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Coordinates: 66°23′N 22°30′W / 66.383°N 22.500°W / 66.383; -22.500

Hornstrandir peninsula and Jökulfirðir
The Westfjords with Hornstrandir at the northern end

Hornstrandir (Icelandic pronunciation: ​[ˈhɔ(r)tn̥ˌstrandɪr̥]) is Iceland's northernmost peninsula, covering 580 km2 (220 sq mi) at the northern end of the Westfjords, to the north of the Jökulfirðir and to the northwest of Drangajökull glacier.


The area covers 580 km2 (220 sq mi) of tundra, fjord, glacier and alpine land with rich but fragile vegetation, and protected as Hornstrandir Nature Reserve since 1975, under some of the strictest preservation rules in Iceland. The area's nature thrived as very few people resided there. In the 1950s, the handful of its residents who were based on agricultural livelihood left. However, decades later, some of their descendants returned and rebuilt their old houses, and much of the land is privately owned.[1]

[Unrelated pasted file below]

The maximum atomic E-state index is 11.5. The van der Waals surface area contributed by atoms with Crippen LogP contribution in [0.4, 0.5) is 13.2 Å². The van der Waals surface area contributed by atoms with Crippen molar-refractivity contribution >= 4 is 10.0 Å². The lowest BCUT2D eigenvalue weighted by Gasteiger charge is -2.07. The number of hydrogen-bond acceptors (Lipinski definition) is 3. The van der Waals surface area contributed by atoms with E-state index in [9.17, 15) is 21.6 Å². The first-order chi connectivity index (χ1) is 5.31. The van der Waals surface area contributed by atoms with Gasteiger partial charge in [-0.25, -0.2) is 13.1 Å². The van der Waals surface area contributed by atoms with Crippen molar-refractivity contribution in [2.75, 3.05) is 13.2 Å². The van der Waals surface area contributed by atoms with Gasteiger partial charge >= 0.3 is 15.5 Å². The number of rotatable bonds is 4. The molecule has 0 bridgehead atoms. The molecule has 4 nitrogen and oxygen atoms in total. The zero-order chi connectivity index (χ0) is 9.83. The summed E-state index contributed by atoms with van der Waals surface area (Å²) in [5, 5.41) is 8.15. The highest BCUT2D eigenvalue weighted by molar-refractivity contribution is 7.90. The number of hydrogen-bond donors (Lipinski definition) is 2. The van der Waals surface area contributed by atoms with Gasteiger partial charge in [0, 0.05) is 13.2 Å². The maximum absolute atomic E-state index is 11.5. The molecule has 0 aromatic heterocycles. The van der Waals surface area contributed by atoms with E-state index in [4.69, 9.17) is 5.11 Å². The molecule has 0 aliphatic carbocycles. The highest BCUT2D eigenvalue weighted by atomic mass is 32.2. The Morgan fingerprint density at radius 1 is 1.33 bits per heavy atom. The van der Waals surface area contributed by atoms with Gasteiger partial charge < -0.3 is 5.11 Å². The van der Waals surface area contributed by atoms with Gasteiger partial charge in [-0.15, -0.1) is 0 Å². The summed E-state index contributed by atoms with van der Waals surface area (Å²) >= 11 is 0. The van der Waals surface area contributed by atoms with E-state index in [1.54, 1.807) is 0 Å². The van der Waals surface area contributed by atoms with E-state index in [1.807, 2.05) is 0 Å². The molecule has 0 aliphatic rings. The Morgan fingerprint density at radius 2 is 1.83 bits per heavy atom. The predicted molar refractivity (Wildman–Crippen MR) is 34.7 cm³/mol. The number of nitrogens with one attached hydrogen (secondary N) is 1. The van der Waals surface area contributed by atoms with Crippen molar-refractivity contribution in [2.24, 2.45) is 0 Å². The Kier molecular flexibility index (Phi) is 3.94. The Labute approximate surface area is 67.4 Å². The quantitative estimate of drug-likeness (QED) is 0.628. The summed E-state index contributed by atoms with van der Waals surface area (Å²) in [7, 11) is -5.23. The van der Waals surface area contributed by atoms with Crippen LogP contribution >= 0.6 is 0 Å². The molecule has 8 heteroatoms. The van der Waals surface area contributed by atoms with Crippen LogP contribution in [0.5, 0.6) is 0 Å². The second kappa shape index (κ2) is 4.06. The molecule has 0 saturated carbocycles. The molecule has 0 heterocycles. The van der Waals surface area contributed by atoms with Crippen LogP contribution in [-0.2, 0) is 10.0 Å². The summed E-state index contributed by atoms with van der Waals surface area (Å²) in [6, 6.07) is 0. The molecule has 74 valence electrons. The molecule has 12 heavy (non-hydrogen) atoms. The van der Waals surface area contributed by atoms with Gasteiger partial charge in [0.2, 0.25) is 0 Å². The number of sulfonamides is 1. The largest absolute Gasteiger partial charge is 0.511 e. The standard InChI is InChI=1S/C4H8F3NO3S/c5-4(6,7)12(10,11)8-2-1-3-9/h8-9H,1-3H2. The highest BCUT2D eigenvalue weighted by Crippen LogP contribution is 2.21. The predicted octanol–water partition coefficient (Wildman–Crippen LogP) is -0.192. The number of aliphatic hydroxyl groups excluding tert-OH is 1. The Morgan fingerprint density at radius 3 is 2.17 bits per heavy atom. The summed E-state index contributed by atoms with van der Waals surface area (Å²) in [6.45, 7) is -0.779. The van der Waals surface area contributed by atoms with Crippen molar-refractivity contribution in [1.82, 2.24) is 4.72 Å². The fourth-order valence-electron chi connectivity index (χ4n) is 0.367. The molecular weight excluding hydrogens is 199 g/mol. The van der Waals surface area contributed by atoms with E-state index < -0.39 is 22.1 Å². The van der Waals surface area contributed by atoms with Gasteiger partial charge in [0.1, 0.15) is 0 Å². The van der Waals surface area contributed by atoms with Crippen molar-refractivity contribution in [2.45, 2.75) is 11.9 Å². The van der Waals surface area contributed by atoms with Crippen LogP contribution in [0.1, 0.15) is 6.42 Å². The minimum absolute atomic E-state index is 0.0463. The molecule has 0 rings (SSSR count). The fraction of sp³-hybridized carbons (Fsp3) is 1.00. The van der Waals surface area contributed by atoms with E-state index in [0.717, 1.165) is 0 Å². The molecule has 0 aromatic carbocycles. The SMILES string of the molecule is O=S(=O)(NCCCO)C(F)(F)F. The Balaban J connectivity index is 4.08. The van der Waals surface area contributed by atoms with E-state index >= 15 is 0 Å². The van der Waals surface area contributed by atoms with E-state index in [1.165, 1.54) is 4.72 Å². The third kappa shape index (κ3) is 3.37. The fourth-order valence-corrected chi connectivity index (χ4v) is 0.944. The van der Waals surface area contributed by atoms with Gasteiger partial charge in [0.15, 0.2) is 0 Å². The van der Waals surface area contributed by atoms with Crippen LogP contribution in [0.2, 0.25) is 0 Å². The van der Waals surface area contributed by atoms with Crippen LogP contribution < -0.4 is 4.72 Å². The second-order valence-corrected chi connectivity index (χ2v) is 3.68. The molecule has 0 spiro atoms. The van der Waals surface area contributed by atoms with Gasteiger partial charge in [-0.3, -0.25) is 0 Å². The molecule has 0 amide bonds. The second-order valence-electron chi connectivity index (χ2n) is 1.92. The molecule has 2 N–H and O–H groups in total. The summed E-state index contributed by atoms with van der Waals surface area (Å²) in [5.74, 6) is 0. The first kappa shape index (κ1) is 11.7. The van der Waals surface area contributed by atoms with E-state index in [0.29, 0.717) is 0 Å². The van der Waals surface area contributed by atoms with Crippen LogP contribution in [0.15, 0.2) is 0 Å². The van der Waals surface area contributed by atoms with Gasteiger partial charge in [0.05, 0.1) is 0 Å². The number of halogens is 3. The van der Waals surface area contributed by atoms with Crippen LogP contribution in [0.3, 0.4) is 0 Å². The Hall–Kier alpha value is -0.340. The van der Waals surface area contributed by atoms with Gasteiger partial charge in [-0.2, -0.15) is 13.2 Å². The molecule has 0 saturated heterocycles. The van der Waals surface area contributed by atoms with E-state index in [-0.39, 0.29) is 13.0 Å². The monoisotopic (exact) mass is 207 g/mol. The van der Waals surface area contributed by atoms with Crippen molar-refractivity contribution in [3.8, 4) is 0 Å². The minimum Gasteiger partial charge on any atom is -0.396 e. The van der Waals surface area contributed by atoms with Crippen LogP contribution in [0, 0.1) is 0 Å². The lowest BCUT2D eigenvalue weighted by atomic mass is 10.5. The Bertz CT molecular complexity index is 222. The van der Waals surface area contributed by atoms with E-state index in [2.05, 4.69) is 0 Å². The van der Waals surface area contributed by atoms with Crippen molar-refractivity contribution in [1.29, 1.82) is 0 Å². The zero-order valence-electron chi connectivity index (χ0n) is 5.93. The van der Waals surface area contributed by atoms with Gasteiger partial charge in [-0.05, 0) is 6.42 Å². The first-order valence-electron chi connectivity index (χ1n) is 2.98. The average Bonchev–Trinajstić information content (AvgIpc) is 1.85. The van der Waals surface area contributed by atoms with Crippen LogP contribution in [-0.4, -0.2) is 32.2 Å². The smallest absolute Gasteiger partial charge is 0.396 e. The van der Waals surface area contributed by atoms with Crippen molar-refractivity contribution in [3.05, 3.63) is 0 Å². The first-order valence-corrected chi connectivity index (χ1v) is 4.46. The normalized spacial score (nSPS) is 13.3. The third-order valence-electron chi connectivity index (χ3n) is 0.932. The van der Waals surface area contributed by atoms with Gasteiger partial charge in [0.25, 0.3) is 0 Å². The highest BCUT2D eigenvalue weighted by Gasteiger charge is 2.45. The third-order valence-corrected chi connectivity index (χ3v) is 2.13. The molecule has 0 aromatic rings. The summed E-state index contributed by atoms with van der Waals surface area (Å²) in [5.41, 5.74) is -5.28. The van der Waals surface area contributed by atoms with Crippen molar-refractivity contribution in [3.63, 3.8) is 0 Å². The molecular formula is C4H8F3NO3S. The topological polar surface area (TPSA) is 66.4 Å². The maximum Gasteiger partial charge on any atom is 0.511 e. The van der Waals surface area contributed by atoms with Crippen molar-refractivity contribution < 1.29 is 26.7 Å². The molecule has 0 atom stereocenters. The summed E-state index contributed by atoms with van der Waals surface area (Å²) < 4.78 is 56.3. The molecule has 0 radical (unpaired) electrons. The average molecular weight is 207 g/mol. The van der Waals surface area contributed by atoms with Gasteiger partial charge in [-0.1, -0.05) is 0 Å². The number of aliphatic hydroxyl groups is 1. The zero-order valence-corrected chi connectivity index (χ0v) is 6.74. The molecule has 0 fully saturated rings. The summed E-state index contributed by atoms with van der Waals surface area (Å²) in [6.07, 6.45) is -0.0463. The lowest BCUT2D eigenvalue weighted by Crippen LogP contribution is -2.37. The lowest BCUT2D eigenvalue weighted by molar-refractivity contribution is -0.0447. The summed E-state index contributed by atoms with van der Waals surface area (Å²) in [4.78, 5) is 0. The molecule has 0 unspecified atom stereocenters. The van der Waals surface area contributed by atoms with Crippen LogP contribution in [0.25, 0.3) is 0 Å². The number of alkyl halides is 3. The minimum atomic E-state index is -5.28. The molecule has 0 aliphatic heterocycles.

Jökulfirðir, meaning Glacier Fjords, is the formation of five fjords and bays, four of which consist the entire southern land and most twisted coastline of Hornstrandir while the fifth (Leirufjörður) lies just south of the peninsula. From west to east, the four fjords consisting the south shore are Hesteyrarfjörður, Veiðileysufjörður, Lónafjörður, and Hrafnsfjörður, with the last forming the southwestern tip separating Hornstrandir from the rest of the Westfjords.


Hornstrandir attracts both half-day visitors and hikers, and has three main attractions. One attraction is the bird cliffs surrounding the bay of Hornvík, reaching a height of more than 500 metres on the bay's eastern side and described as "a magnet of gigantic proportions" for teeming of birds. Second, what is described as an "unmatched pure and tranquil nature" and "strong sense of remoteness" for lack of infrastructure and few tourists in relation to the "sheer size" of the area; and that people can hike for days without seeing any other person. The third, which stems from the previous two, along with hunting-ban, is the land being a haven for the Arctic fox, with a description of high probability to spot one.[2]



  1. ^ "Introducing Hornstrandir". Lonely Planet. Retrieved April 4, 2017.
  2. ^ "Introducing Hornstrandir". visitWestfjords. Retrieved June 3, 2022.

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